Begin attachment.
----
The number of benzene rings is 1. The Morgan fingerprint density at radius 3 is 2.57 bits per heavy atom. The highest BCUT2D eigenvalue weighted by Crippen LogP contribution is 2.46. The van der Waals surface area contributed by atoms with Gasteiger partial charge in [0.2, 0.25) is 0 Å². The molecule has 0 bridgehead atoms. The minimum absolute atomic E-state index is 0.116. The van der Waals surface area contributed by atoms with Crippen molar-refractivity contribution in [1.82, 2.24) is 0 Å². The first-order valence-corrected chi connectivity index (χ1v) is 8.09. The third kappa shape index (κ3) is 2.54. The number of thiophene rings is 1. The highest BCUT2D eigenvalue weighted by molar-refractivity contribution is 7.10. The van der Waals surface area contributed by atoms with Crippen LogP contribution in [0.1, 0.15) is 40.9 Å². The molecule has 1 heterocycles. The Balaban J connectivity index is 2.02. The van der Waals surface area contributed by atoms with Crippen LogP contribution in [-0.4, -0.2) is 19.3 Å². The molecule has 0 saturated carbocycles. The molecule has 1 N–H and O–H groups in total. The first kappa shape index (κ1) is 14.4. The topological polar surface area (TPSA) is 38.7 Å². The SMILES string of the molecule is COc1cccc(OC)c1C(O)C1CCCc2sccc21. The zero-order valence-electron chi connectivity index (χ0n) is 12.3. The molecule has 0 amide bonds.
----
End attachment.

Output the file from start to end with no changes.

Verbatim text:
The number of benzene rings is 1. The Morgan fingerprint density at radius 3 is 2.57 bits per heavy atom. The highest BCUT2D eigenvalue weighted by Crippen LogP contribution is 2.46. The van der Waals surface area contributed by atoms with Gasteiger partial charge in [0.2, 0.25) is 0 Å². The molecule has 0 bridgehead atoms. The minimum absolute atomic E-state index is 0.116. The van der Waals surface area contributed by atoms with Crippen molar-refractivity contribution in [1.82, 2.24) is 0 Å². The first-order valence-corrected chi connectivity index (χ1v) is 8.09. The third kappa shape index (κ3) is 2.54. The number of thiophene rings is 1. The highest BCUT2D eigenvalue weighted by molar-refractivity contribution is 7.10. The van der Waals surface area contributed by atoms with Crippen LogP contribution in [0.1, 0.15) is 40.9 Å². The molecule has 1 heterocycles. The Balaban J connectivity index is 2.02. The van der Waals surface area contributed by atoms with Crippen LogP contribution in [-0.4, -0.2) is 19.3 Å². The molecule has 0 saturated carbocycles. The molecule has 1 N–H and O–H groups in total. The first kappa shape index (κ1) is 14.4. The topological polar surface area (TPSA) is 38.7 Å². The SMILES string of the molecule is COc1cccc(OC)c1C(O)C1CCCc2sccc21. The zero-order valence-electron chi connectivity index (χ0n) is 12.3. The molecule has 0 amide bonds.